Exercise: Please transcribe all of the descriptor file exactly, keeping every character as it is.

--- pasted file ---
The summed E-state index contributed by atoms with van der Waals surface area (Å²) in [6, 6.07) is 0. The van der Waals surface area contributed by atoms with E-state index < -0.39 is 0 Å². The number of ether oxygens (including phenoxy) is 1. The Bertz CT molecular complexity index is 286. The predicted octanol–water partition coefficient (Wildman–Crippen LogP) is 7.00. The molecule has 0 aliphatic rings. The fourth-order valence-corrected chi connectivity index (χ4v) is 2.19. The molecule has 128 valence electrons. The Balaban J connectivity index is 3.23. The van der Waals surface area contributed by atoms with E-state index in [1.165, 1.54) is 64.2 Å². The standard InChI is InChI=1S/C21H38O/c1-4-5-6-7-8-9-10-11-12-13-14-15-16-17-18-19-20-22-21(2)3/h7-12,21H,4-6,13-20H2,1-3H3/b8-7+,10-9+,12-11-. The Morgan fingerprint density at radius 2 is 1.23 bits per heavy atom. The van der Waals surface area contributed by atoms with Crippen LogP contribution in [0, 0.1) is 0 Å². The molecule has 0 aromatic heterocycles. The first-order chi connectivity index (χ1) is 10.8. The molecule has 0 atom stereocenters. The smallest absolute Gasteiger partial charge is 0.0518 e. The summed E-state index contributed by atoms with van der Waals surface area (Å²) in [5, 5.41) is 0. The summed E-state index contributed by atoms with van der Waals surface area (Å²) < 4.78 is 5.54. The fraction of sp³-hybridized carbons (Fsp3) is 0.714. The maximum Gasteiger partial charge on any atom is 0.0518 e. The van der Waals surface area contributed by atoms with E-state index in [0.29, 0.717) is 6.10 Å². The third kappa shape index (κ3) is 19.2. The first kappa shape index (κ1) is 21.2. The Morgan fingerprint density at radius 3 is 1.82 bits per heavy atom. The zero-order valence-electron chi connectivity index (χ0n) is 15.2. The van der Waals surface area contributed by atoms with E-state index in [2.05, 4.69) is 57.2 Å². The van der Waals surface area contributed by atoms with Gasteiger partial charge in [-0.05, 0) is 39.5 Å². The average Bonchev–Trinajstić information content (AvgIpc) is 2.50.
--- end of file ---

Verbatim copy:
The summed E-state index contributed by atoms with van der Waals surface area (Å²) in [6, 6.07) is 0. The van der Waals surface area contributed by atoms with E-state index < -0.39 is 0 Å². The number of ether oxygens (including phenoxy) is 1. The Bertz CT molecular complexity index is 286. The predicted octanol–water partition coefficient (Wildman–Crippen LogP) is 7.00. The molecule has 0 aliphatic rings. The fourth-order valence-corrected chi connectivity index (χ4v) is 2.19. The molecule has 128 valence electrons. The Balaban J connectivity index is 3.23. The van der Waals surface area contributed by atoms with E-state index in [1.165, 1.54) is 64.2 Å². The standard InChI is InChI=1S/C21H38O/c1-4-5-6-7-8-9-10-11-12-13-14-15-16-17-18-19-20-22-21(2)3/h7-12,21H,4-6,13-20H2,1-3H3/b8-7+,10-9+,12-11-. The Morgan fingerprint density at radius 2 is 1.23 bits per heavy atom. The van der Waals surface area contributed by atoms with Crippen LogP contribution in [0, 0.1) is 0 Å². The molecule has 0 aromatic heterocycles. The first-order chi connectivity index (χ1) is 10.8. The molecule has 0 atom stereocenters. The smallest absolute Gasteiger partial charge is 0.0518 e. The summed E-state index contributed by atoms with van der Waals surface area (Å²) in [5, 5.41) is 0. The summed E-state index contributed by atoms with van der Waals surface area (Å²) < 4.78 is 5.54. The fraction of sp³-hybridized carbons (Fsp3) is 0.714. The maximum Gasteiger partial charge on any atom is 0.0518 e. The van der Waals surface area contributed by atoms with E-state index in [0.29, 0.717) is 6.10 Å². The third kappa shape index (κ3) is 19.2. The first kappa shape index (κ1) is 21.2. The Morgan fingerprint density at radius 3 is 1.82 bits per heavy atom. The zero-order valence-electron chi connectivity index (χ0n) is 15.2. The van der Waals surface area contributed by atoms with E-state index in [2.05, 4.69) is 57.2 Å². The van der Waals surface area contributed by atoms with Gasteiger partial charge in [-0.05, 0) is 39.5 Å². The average Bonchev–Trinajstić information content (AvgIpc) is 2.50.